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Project ECHO: Using Technology To Connect Clinicians And Health Insurance Providers

posted by Chris Regal, AHIP Senior Health Research Associate

on July 18, 2018

We all know about the many benefits of virtual visits. Patients can connect with providers–primary care doctors, specialists, behavioral health experts–no matter where they are located, reducing travel time to and from a doctor’s visit and time away from work or school.

Technology is also connecting providers, and this tech-enabled provider-to-provider interaction improves patient care. Project ECHO (Extension for Community Health Outcomes) is a hub-and-spoke model that enables specialists at academic medical centers (the hub) to collaborate with primary care clinicians in local communities (the spokes). Together, they care for patients locally using a team approach that combines specialized clinical expertise and primary care providers who best know the patient. Originally developed to connect specialists at the University of New Mexico hospital with rural providers, health insurance providers are investing in expanding the scope of the ECHO concept.

Below are some ways health insurance providers use the unique ECHO model to improve patient care.

  • Molina Healthcare was a primary partner in the development of Project ECHO. The original Project ECHO was created through the University of New Mexico Health Sciences Center. Molina became the first managed care organization to work on the innovative project in 2011.  This ECHO project addresses conditions including asthma, mental illness, chronic pain, diabetes and cardiovascular risk reduction, hepatitis C, high-risk pregnancy, HIV/AIDS, pediatric obesity, rheumatology, and substance abuse.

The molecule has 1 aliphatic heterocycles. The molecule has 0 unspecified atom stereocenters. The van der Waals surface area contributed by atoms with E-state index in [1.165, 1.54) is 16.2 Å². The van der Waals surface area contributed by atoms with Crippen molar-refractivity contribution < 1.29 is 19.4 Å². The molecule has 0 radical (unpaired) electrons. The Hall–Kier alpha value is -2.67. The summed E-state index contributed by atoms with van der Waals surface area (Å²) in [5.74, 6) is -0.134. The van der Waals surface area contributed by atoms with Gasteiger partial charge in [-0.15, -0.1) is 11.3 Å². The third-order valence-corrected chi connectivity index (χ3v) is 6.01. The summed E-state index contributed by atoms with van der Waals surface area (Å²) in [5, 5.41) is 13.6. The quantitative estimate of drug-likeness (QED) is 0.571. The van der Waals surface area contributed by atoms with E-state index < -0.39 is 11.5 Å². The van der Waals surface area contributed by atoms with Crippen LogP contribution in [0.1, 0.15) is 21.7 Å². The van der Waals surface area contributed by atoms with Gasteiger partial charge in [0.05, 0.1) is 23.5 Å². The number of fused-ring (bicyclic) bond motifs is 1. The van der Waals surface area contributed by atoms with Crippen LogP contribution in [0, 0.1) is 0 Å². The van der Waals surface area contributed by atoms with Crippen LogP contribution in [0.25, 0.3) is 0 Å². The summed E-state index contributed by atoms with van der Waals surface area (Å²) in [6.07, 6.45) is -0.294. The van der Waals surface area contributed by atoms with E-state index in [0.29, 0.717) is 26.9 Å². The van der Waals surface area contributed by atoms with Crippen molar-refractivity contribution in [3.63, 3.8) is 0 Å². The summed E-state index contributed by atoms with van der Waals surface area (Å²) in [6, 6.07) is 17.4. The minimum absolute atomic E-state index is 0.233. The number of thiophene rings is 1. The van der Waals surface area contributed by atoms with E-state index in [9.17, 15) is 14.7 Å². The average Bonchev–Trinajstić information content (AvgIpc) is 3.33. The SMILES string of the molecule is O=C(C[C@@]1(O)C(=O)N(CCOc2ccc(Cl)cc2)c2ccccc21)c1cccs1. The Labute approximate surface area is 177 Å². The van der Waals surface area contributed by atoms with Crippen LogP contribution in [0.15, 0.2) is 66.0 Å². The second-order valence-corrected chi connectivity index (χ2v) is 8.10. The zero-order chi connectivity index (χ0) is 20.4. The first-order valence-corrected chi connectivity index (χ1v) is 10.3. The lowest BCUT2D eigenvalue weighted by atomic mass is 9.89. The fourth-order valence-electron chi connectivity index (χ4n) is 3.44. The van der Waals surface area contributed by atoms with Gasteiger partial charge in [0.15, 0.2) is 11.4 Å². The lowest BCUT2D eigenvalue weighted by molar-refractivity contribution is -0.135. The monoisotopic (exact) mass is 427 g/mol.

• Anthem funds and supports an ECHO project in West Virginia, in collaboration with the West Virginia Clinical and Translational Science Institute, West Virginia University School of Medicine, West Virginia Primary Care Association, and Cabin Creek Health Systems. The plan helps connect primary care providers with experts to provide coordinated, patient-focused care for people with substance use disorders in one of the states hardest hit by the opioid epidemic.
  • Blue Cross and Blue Shield of Montana, part of HCSC, awarded a $50,000 grant to Billings Clinic for an ECHO project that provides evidence-based treatments for addictions and behavioral health issues. The grant is part of the plan’s Healthy Kids, Healthy Families initiative, which helps support sustainable, measurable programs related to nutrition, physical activity, disease prevention and management, supporting safe environments, and suicide prevention.
  • Superior Health Plan, a subsidiary of Centene Corporation, offers an ECHO project in California as a collaborative model for serving underserved American Indian populations. The project aims to link primary care clinicians to resources and supports to help improve care quality and accessibility and to increase access to medication-assisted treatment for substance use disorders.

Health insurance providers enhance consumer access to health services via ECHO services and technology-enabled, team-based approaches that eliminate the geographic limitations of traditional care. Through this type of ongoing innovation, we can help patients better manage chronic health conditions and access the highest quality care, anytime, anywhere, at an affordable cost.